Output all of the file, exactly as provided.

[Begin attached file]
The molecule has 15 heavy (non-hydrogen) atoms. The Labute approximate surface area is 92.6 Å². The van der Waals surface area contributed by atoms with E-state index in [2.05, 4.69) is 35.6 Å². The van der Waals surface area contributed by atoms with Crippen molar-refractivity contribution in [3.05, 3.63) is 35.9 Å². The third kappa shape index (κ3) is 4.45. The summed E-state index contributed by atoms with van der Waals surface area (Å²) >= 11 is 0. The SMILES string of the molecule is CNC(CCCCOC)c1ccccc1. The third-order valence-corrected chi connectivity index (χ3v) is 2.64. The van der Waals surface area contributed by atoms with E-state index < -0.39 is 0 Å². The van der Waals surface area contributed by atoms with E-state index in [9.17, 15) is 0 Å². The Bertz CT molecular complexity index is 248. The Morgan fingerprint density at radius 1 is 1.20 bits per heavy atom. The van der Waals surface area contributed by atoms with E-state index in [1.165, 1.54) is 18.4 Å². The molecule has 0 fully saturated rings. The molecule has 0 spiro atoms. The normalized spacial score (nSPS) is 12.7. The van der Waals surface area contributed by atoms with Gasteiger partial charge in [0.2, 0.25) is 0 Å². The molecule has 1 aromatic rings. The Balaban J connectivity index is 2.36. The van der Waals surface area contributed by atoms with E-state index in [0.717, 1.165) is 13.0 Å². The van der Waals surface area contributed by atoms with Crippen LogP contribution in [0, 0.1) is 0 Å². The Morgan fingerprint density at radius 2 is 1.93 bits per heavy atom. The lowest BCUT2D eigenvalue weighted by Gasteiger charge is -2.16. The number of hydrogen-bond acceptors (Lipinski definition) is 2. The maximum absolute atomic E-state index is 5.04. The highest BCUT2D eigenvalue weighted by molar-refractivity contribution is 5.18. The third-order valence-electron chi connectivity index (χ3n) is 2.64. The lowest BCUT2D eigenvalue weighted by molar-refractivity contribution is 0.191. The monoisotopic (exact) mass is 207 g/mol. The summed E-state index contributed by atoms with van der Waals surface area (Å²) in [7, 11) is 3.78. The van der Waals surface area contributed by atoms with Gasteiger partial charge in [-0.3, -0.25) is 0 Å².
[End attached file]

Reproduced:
The molecule has 15 heavy (non-hydrogen) atoms. The Labute approximate surface area is 92.6 Å². The van der Waals surface area contributed by atoms with E-state index in [2.05, 4.69) is 35.6 Å². The van der Waals surface area contributed by atoms with Crippen molar-refractivity contribution in [3.05, 3.63) is 35.9 Å². The third kappa shape index (κ3) is 4.45. The summed E-state index contributed by atoms with van der Waals surface area (Å²) >= 11 is 0. The SMILES string of the molecule is CNC(CCCCOC)c1ccccc1. The third-order valence-corrected chi connectivity index (χ3v) is 2.64. The van der Waals surface area contributed by atoms with E-state index < -0.39 is 0 Å². The van der Waals surface area contributed by atoms with E-state index in [9.17, 15) is 0 Å². The Bertz CT molecular complexity index is 248. The Morgan fingerprint density at radius 1 is 1.20 bits per heavy atom. The van der Waals surface area contributed by atoms with E-state index in [1.165, 1.54) is 18.4 Å². The molecule has 0 fully saturated rings. The molecule has 0 spiro atoms. The normalized spacial score (nSPS) is 12.7. The van der Waals surface area contributed by atoms with Gasteiger partial charge in [0.2, 0.25) is 0 Å². The molecule has 1 aromatic rings. The Balaban J connectivity index is 2.36. The van der Waals surface area contributed by atoms with E-state index in [0.717, 1.165) is 13.0 Å². The van der Waals surface area contributed by atoms with Crippen LogP contribution in [0, 0.1) is 0 Å². The Morgan fingerprint density at radius 2 is 1.93 bits per heavy atom. The lowest BCUT2D eigenvalue weighted by Gasteiger charge is -2.16. The number of hydrogen-bond acceptors (Lipinski definition) is 2. The maximum absolute atomic E-state index is 5.04. The highest BCUT2D eigenvalue weighted by molar-refractivity contribution is 5.18. The third-order valence-electron chi connectivity index (χ3n) is 2.64. The lowest BCUT2D eigenvalue weighted by molar-refractivity contribution is 0.191. The monoisotopic (exact) mass is 207 g/mol. The summed E-state index contributed by atoms with van der Waals surface area (Å²) in [7, 11) is 3.78. The van der Waals surface area contributed by atoms with Gasteiger partial charge in [-0.3, -0.25) is 0 Å².